why is attachment important in the child development
They are better able to control their negative emotions in stressful situations. В
They develop better social competence, learn to match feelings with words in dealing with whatвs happening around them, and they are less liable to develop internalizing and externalizing behaviour problems. В They are more confident about exploring the world around them. They learn through their parentвs caring behaviours to have a sense of worth, and to empathize and cooperate with others. These social skills help them to form strong relationships with peers in the future. 2. Why is attachment important? A core part of early emotional development is attachment the initial emotional bond that forms between an infant and caregiver. According to many theories, this forms the basis of both the social and emotional development of the individual. Seminal work on attachment was carried out by Bowlby (e. g. 1973, 1980; see also Ainsworth, 1989, and Bretherton, 1985).
Bowlby described two major types of attachment pattern the secure, and the insecure. Insecure attachment is further divided into two types one defined by avoidance of the attachment figure (avoidant) and the other by anxiety and ambivalent feelings towards the attachment figure (anxious ambivalent). In drawing attention to attachment, Bowlby placed great emphasis on the emotional relationship between the child and the caregiver during the first two years of life. The basic idea was that a warm, continuous relationship with a caregiver leads to psychological health and well-being throughout life. The nature of the emotional bond of the initial social attachment has implications not only for future intimate relationships but also for potential psychopathology. Bowlby (e. g. 1980) argued that the child s relationship with the caregiver prompts the development of internal working models.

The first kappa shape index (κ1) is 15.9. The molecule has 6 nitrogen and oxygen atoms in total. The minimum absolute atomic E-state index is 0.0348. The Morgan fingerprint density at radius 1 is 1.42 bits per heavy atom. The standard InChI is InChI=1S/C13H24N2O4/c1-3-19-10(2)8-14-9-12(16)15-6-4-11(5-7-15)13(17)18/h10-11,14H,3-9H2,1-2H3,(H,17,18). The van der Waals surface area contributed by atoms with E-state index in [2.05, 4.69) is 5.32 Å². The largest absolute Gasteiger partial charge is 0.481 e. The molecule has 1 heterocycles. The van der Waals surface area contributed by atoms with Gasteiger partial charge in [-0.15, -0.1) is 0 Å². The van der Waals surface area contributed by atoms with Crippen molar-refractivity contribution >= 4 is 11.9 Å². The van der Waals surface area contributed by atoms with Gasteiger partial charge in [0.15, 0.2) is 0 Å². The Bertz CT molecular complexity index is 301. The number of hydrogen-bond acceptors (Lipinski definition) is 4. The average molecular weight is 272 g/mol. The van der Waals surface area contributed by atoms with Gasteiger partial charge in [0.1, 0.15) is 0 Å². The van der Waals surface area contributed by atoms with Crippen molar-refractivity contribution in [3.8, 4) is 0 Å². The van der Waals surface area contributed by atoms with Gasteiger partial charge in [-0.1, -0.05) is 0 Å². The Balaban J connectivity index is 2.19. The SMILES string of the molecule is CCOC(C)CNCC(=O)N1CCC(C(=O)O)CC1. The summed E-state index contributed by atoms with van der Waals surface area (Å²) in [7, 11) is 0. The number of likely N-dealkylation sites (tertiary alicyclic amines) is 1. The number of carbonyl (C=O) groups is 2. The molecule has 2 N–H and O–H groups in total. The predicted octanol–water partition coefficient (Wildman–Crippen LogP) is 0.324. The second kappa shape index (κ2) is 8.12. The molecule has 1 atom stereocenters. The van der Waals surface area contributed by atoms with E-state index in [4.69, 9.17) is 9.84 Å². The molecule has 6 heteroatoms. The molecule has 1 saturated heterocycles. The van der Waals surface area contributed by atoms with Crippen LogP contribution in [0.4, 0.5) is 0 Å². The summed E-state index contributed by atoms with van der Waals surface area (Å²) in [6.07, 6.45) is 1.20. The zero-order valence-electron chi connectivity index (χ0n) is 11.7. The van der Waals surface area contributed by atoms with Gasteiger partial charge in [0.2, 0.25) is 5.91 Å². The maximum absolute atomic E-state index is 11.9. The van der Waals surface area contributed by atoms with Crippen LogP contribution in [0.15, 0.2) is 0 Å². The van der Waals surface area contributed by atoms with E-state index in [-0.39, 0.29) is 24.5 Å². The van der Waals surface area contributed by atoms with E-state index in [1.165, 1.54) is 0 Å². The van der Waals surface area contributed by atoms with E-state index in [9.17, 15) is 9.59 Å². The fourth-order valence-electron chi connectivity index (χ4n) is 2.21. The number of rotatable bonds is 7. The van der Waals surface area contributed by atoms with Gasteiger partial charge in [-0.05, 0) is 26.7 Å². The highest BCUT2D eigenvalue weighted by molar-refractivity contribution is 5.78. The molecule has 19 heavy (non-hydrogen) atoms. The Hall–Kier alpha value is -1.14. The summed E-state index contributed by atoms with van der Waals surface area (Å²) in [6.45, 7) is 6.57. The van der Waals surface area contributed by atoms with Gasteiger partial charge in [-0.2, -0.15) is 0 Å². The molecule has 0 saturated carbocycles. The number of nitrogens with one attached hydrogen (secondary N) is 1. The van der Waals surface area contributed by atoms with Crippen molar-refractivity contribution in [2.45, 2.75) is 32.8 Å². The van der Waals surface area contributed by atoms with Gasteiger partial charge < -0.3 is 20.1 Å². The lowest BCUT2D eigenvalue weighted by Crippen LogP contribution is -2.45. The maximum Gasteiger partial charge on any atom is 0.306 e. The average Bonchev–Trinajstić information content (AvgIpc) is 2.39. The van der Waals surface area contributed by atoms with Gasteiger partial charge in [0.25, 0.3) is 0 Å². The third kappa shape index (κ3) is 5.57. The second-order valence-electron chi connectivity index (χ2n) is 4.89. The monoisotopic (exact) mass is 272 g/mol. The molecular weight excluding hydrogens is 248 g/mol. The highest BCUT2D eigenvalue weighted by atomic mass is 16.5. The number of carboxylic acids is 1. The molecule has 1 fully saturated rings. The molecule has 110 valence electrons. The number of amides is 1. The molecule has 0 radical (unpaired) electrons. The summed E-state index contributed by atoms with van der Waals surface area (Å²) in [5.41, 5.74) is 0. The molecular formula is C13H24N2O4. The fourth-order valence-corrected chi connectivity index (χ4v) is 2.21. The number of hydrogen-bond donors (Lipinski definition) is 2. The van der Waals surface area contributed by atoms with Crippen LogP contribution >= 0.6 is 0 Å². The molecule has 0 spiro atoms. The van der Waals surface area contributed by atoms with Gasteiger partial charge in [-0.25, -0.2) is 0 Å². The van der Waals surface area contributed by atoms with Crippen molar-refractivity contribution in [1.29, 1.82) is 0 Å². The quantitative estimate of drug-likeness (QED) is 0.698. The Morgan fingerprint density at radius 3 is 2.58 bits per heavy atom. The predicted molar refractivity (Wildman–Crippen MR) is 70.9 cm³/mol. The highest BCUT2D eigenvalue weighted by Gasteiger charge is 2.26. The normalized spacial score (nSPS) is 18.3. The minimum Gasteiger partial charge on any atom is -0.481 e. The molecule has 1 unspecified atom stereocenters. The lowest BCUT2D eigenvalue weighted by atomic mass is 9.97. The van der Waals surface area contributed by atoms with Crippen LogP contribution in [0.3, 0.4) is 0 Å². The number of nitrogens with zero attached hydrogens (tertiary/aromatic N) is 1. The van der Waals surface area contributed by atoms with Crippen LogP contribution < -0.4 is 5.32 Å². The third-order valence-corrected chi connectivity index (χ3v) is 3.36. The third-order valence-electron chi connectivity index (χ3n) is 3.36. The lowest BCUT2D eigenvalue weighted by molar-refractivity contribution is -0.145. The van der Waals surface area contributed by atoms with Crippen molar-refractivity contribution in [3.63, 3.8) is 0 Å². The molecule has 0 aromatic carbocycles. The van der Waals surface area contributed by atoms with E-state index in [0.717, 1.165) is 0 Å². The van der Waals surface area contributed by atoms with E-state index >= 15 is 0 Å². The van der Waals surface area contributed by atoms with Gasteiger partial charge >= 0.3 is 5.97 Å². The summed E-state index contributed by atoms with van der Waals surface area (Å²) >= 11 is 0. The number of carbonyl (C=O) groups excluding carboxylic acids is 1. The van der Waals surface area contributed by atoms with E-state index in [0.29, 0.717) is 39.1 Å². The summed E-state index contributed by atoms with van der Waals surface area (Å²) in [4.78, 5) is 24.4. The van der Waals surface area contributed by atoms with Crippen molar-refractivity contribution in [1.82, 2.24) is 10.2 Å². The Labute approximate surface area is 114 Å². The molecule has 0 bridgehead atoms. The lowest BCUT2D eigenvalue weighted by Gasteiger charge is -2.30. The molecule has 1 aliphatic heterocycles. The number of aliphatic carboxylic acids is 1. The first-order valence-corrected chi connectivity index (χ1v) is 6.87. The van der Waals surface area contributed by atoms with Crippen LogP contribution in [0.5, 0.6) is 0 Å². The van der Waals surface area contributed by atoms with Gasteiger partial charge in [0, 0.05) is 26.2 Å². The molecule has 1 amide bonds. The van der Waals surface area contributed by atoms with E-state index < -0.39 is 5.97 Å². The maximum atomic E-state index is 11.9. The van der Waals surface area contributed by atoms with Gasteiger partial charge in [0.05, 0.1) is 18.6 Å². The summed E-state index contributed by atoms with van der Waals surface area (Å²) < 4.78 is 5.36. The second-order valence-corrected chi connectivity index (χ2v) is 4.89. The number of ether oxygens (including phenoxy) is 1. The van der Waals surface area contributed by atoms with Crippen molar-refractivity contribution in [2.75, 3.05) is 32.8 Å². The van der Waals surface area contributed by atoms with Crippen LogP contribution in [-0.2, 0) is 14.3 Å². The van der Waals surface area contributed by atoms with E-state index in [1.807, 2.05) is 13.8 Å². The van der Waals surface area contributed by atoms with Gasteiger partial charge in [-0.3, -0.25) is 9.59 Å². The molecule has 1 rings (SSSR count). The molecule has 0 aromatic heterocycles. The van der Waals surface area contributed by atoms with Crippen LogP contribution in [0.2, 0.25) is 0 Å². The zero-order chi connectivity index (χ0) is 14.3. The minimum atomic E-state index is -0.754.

These give the child a schema of how accessible and responsive a caregiver is and how deserving of care the child is. These models will then affect future relationships. A secure working model will prompt expectations of good relationships and an open, positive manner. By contrast, an insecure working model may lead to expectations of poor, unsupportive relationships and a distrustful, hostile manner. Differences in style will also bring about obvious outcomes what we might call self-fulfilling prophecies. Thompson (1999) has reviewed the literature and concludes that the relationship between early attachment and later relationships (including love relationships) is not straightforward. Rather than becoming fixed at an early age and then unchanged, it is mediated by a continuing harmonious parent child relationship and depends on the nature of other short-term relationships too. Internal working models of how people relate might be established on the basis of the initial attachment, but can be changed by later social experiences and even by psychotherapy.
What do other people do when I express negative emotion? What happens when I explore? What can I accomplish? How do I maintain good relationships with others? A great deal of research on attachment in children and adults documents its importance from both developmental and clinical perspectives. Although early processes (such as attachment to the primary caregiver during infancy) are important, emotion goes on developing throughout the life-span. Some of the more fulfilling emotional experiences can occur later on in life. Extra credit received for relevant topics and issues discussed by the student which are not presented in chapter 6, e. g. other theories of attachment and its significance (or otherwise) that have been presented elsewhere in the literature.
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